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A neat way to show that a set of primes has zero density (within the primes) is to use the following form of the Green-Tao theorem:

Any set of positive density within the primes has arbitrarily long arithmetic progressions.

In particular, any set of primes which does not contain three (say) elements in arithmetic progression must have zero density.

If a set $P$ of primes has the property that $p_1,p_2\in P$ implies that $(p_1+p_2)/2\not\in P$, then the set $P$ has zero density in the primes.

As an immediate corollary, we get the (unconditional) result that the Mersenne primes (ones of the form $2^p-1$) have zero density.

This trick seems like it could be applied to many other natural sets of primes.

EDIT: Zero density for Mersenne primes is easy to get anyway, as Ben Weiss points out, and so is zero density for primes of form $n^2+1$, which would also follow from this method.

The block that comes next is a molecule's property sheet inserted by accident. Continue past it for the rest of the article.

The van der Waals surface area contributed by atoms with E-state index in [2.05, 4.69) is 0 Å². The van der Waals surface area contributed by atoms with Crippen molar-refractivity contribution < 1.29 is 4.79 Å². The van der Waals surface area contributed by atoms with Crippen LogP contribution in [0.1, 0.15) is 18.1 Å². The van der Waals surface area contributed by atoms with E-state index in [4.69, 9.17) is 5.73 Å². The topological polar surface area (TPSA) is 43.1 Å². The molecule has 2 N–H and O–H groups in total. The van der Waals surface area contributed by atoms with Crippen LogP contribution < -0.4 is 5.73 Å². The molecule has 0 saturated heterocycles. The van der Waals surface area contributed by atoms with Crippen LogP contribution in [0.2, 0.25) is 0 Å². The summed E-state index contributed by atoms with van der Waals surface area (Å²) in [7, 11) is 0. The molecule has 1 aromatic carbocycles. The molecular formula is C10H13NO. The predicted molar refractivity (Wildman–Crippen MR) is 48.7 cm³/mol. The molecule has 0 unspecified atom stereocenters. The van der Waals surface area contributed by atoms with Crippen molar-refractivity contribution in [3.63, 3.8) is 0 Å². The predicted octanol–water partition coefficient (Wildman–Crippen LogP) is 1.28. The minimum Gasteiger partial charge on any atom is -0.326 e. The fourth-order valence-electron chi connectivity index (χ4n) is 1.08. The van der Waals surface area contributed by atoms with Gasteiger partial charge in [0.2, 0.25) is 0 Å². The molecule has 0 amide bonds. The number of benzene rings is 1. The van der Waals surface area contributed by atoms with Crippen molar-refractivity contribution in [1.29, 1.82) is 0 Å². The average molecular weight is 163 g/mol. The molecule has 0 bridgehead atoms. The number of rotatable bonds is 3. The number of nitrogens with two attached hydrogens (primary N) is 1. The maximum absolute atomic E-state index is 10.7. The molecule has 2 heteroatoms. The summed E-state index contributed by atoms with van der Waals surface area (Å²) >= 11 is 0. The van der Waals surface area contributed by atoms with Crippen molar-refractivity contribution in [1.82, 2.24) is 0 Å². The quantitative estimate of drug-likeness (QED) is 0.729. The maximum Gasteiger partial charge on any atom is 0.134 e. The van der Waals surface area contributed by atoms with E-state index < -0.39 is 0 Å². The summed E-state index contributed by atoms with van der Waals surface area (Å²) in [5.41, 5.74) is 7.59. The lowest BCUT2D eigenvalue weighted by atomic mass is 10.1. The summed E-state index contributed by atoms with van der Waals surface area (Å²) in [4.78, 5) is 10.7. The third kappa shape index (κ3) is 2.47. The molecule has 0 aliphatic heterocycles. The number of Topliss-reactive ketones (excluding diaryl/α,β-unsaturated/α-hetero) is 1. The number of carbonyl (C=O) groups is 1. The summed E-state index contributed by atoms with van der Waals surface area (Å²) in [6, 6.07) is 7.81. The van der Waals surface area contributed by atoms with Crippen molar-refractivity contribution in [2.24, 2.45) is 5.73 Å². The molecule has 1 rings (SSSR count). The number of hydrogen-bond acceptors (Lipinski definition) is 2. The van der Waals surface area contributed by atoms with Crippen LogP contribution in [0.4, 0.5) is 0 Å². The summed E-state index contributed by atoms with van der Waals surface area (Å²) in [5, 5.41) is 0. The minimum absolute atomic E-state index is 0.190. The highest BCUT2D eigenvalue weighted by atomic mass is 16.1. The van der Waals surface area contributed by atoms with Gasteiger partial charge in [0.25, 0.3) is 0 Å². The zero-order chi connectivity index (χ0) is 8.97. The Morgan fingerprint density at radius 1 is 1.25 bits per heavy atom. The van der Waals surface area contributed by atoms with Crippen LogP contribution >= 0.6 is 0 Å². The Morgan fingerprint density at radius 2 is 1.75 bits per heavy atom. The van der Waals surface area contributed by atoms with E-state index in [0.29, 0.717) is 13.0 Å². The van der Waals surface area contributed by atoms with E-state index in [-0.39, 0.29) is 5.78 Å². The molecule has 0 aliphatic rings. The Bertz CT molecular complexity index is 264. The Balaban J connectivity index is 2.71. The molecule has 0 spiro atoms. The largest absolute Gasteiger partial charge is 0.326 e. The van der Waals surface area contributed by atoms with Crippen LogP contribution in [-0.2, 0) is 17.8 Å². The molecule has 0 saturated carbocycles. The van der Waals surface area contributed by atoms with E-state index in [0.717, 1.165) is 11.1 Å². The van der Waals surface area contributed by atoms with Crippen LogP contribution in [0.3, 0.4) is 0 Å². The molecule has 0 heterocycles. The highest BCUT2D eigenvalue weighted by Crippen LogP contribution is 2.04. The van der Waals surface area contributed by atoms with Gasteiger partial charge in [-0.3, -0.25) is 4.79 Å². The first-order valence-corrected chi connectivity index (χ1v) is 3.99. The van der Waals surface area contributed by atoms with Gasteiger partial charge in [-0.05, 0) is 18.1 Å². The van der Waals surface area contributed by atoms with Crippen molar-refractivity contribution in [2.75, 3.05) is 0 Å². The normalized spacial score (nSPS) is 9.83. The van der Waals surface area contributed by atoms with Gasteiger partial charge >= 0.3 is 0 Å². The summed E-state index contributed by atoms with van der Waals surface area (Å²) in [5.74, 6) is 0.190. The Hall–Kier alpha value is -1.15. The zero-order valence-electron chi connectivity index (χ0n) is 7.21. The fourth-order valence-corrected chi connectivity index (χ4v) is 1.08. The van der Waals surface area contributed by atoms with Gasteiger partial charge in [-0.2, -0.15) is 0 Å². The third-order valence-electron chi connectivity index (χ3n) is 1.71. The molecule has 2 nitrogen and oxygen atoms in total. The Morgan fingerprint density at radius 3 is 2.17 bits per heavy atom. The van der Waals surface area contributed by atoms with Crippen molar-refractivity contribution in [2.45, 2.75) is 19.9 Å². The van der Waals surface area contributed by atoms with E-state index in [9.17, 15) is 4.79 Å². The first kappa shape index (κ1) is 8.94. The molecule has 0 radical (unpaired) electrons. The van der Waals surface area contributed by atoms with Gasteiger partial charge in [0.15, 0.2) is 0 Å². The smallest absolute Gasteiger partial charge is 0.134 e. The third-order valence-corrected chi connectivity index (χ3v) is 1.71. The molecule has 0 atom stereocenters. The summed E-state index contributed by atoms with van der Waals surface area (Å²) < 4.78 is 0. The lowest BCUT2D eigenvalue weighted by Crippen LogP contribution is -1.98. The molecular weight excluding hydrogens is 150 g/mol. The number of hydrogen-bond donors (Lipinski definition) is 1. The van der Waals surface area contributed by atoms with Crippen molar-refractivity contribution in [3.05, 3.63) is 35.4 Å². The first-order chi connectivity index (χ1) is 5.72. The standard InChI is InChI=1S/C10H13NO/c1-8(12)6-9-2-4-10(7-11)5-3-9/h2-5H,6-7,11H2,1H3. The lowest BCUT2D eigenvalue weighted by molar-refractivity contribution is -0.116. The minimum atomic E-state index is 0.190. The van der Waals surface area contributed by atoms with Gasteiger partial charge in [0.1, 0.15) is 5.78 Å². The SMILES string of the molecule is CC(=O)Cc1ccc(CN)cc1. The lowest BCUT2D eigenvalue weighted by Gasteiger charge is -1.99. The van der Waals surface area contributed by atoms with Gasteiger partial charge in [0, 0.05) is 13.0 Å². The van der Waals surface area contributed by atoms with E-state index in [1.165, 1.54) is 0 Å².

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A neat way to show that a set of primes has zero density (within the primes) is to use the following form of the Green-Tao theorem:

Any set of positive density within the primes has arbitrarily long arithmetic progressions.

In particular, any set of primes which does not contain three (say) elements in arithmetic progression must have zero density.

If a set $P$ of primes has the property that $p_1,p_2\in P$ implies that $(p_1+p_2)/2\not\in P$, then the set $P$ has zero density in the primes.

As an immediate corollary, we get the (unconditional) result that the Mersenne primes (ones of the form $2^p-1$) have zero density.

This trick seems like it could be applied to many other natural sets of primes.